Tony, not Paul.

Live and Let Die : A Symphonic Tribute to the Music of Paul McCartney

Saturday, September 18

Benaroya Hall

Imitation is flattering,


Live and Let Die's Tony Kishman Does His Best Paul McCartney Imitation at Benaroya Hall Last Night

Tony, not Paul.

Live and Let Die: A Symphonic Tribute to the Music of Paul McCartney

Saturday, September 18

Benaroya Hall

Imitation is flattering, but it can also be cloying. Tony Kishman, the actor and musician who stars in Live and Let Die: A Symphonic Tribute to the Music of Paul McCartney, bears an uncanny physical and vocal resemblance to the knighted former Beatle; he is also a nimble (but not left-handed) bassist and pianist. All good and well, but Kishman's on-stage affectations are where things get a bit annoying. He has a flaunting style as a performer, and in between songs he spoke in a warbled, put-on Liverpudlian accent (he's from Tucson). He must be a good actor, because I had the suspicion that up there on-stage, he actually thought he was Paul McCartney; at times it seemed like less of a tribute concert than a starring vehicle for Kishman's acting skills, and it all felt a bit strange, especially when the object of tribute is still very much alive and still authentically performing his own songs. My conclusion is, when you're seeing someone imitate someone you adore, as I do McCartney, you should know walking into it that the imitator is going to be second-rate. And ultimately that didn't prevent the evening from being an enjoyable one -- it's good to hear these songs performed, and the show was completely cheery, good-natured, and a lot of fun.

The concert started off with the woozy instrumental interlude of "Band on the Run," Kishman then appeared, flanked by Jim Owen ("John") on the rhythm guitar, keys, and vocals, John Brosnan ("George," also the only true Brit of the bunch) on lead guitar and vocals, and Chris Camilleri ("Ringo") on drums and vocals. The band did a smart job backing Kishman, and each also got to take on lead vocals in a couple non-McCartney songs in the program -- Camilleri did "Yellow Submarine," Owen did "I Am the Walrus," Brosnan did a particularly sweet and unassuming "Here Comes the Sun." Throughout the selection of Beatles and Wings songs, Kishman was best at the simpler songs like "When I'm Sixty-Four" and "Bluebird," where he could infuse his own style and personality. His voice also sounded lovely on "Yesterday," with just his acoustic guitar and the swooning cellos playing along.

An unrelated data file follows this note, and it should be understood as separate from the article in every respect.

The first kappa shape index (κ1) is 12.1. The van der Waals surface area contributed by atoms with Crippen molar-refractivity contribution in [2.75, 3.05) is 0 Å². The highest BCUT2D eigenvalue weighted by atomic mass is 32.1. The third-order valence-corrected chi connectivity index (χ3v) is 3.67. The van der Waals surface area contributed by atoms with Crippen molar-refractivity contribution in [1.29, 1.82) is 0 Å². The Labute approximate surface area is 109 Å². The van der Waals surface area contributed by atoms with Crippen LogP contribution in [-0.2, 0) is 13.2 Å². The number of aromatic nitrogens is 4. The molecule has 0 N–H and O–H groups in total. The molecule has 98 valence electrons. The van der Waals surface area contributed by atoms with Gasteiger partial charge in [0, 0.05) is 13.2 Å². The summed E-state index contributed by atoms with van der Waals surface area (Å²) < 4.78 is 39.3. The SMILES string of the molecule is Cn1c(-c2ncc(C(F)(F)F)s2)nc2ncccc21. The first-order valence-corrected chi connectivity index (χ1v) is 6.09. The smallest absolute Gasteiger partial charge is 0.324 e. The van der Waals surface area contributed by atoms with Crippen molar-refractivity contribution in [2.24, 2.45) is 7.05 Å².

And the best moments were actually when you could hear the symphony, tucked away in the back of the stage, over the band -- like the oboe solo on "Listen to What the Man Said," the sprightly trumpets on "Penny Lane," the wonderfully tense and disquieting violins on "Eleanor Rigby," the xylophone solo on "Ob-La-Di, Ob-La-Da," the sharp flute and piccolo on "Live and Let Die," the booming French horn on "Let 'Em In," and the percussionists clapping in beat to "I Saw Her Standing There." (I also loved when conductor Martin Herman came down and played piano during the encore of "Back in the U.S.S.R.") The symphony was the real star of the show -- they brought about speculations about what the original Fab Four would have sounded like in recording sessions for all of their classic songs. As Kishman wished upon the audience later in the show, it was an evening that brought back good memories.


Band on the Run

Hello, Goodbye

Listen to What the Man Said

When I'm Sixty-Four

Silly Love Songs

Penny Lane

Here Comes the Sun

Eleanor Rigby

Uncle Albert/Admiral Halsey

The Long and Winding Road

Live and Let Die


I Saw Her Standing There


Ob-La-Di, Ob-La-Da


Yellow Submarine

I Am the Walrus

Get Back

Maybe I'm Amazed/My Love/Let 'Em In

Golden Slumbers/Carry That Weight/The End


Hey Jude

Back in the U.S.S.R.

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